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PERMANENT COLLECTION

 

The Rodriguez Collection is privately financed by Leo Rodriguez and his family and is one of Miami’s largest, privately owned Cuban contemporary art collections. The collection reflects significant artistic developments in contemporary art by established artists from Cuba, U.S. and abroad. 

 

The collection is constantly expanding and features well-known artists such as Wifredo Lam, René Portocarrero, Amelia Peláez, Mariano Rodriguéz, Gina Pellón, Zaida Del Rio, Rubén Torres Llorca, José Bedia, Sandra Ramos, Pedro Pablo Oliva, Tomás Esson, Ciro Quintana, Humberto Castro, Angela Alés, Pedro Vizcaíno, Manuel Mendive, Carlos Estevez, Guido Llinás, Hugo Consuegra, Carlos Luna, Roberto Fabelo, Pedro Ávila Gendis, Consuelo Castañeda, Ángel Delgado, Geandy Pavón, Marlys Fuego, José María Mijares, Cundo Bermúdez, Julio Girona, Aldo Menéndez, Ivonne Ferrer, Rubén Rodríguez, Carlos Quintana, Aimee Perez, Flavio Garciandía, Pedro de Oraá, Loló Soldevilla, Nestor Arenas, Henry Ballate, Acosta León, Servando Cabrera, Reynerio Tamayo, Lisyanet Rodríguez, Maikel Domínguez, Allison Kotzig, William Hough, Javier B Brockman, Robert Rauschenberg among others.

The Rodríguez Collection of Cuban Artists

Dedicated to preserving the history and significance of Cuban art, the Rodríguez Collection showcases the work of artists who have established the key tenets of a visual language with global implications that reach beyond the island and its diaspora. The artists represent more than a Cuban identity as they come to be recognized in international venues as an affirmation of the island’s long tradition of creativity, academic and technical excellence, even under the worst of circumstances. Cuban artists, who established a new course of modernism for the country, to the most outstanding artists of the present day, have become part of the Rodríguez Collection and this book serves as official documentation of an artistic and cultural journey revealed through works of art. The Collection is also more than just a selection chosen by a single person, it reflects the community in which so many of the artists now live and work, and a venue for discourse and sharing that continuously develops its curatorial concepts to introduce new ideas, artists and works of art, and bridge the gaps of time and place. The Rodríguez Collection of Cuban Artists promises to be just the beginning of an ever-expanding gathering of art, artists and information critical to understanding and sustaining the artistic trajectory that represents the best of Cuba.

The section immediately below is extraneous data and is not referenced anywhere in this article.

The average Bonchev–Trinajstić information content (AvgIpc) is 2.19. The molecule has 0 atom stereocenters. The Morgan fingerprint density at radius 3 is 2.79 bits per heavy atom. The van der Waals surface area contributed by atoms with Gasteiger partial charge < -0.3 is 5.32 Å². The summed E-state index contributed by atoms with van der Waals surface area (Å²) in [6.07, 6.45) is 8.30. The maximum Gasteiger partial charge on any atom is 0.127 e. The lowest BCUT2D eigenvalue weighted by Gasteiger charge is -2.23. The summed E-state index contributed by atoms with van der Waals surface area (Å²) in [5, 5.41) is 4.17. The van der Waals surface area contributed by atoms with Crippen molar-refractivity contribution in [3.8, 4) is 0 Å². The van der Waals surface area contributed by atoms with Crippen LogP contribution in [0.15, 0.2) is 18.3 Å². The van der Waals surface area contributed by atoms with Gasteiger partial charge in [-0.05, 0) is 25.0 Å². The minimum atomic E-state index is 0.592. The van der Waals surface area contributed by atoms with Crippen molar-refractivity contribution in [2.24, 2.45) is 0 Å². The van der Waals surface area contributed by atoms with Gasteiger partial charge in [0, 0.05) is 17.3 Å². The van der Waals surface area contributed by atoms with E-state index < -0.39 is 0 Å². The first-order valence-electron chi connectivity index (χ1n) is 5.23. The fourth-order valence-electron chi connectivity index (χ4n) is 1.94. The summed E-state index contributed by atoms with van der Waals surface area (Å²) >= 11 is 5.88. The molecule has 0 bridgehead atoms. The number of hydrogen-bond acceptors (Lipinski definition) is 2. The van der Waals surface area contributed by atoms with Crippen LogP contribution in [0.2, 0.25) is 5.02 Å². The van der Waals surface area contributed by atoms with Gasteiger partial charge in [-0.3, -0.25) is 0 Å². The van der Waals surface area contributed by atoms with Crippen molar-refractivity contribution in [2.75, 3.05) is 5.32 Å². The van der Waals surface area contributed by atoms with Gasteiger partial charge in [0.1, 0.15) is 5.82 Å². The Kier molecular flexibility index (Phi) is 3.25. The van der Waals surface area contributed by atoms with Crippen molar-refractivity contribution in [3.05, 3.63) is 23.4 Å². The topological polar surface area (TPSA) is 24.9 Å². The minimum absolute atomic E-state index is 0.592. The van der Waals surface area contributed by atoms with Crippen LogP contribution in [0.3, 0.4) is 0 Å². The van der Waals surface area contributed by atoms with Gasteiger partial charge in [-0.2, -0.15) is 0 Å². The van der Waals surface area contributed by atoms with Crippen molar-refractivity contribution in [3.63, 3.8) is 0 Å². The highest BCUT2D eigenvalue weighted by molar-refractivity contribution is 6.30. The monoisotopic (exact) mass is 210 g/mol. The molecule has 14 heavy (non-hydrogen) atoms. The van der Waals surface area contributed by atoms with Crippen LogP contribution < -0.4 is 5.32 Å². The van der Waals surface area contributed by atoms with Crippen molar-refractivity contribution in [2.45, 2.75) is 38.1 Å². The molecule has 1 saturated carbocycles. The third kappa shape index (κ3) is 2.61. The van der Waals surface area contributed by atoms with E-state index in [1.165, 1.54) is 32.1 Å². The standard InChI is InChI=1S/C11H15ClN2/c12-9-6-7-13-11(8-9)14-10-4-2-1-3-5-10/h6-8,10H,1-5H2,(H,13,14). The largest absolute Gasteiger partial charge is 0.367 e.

Carol Damian, Ph.D.

The Rodríguez Collection

In May of 2016, Leonardo Rodríguez raised the idea of opening his collection to the public. The project seemed simple: Leo had an admirable collection of Cuban art, which he has treasured for more than twenty years; he had the location and the experience necessary in order to turn it into an exhibition hall. For my part, I provided the experience of having created and managed several galleries and collections; in addition to a background in advertising and art education at the academic level. 

 

We commenced by crafting a name and identity for the Center and the collection, as well documenting, cataloging and defining strategies. The Center would be an exhibition space, but not a gallery, rather the depository house of the collection that by exhibiting the work of its established, international, emerging and local artists would stimulate critical thinking, art appreciation and awareness in the visual arts.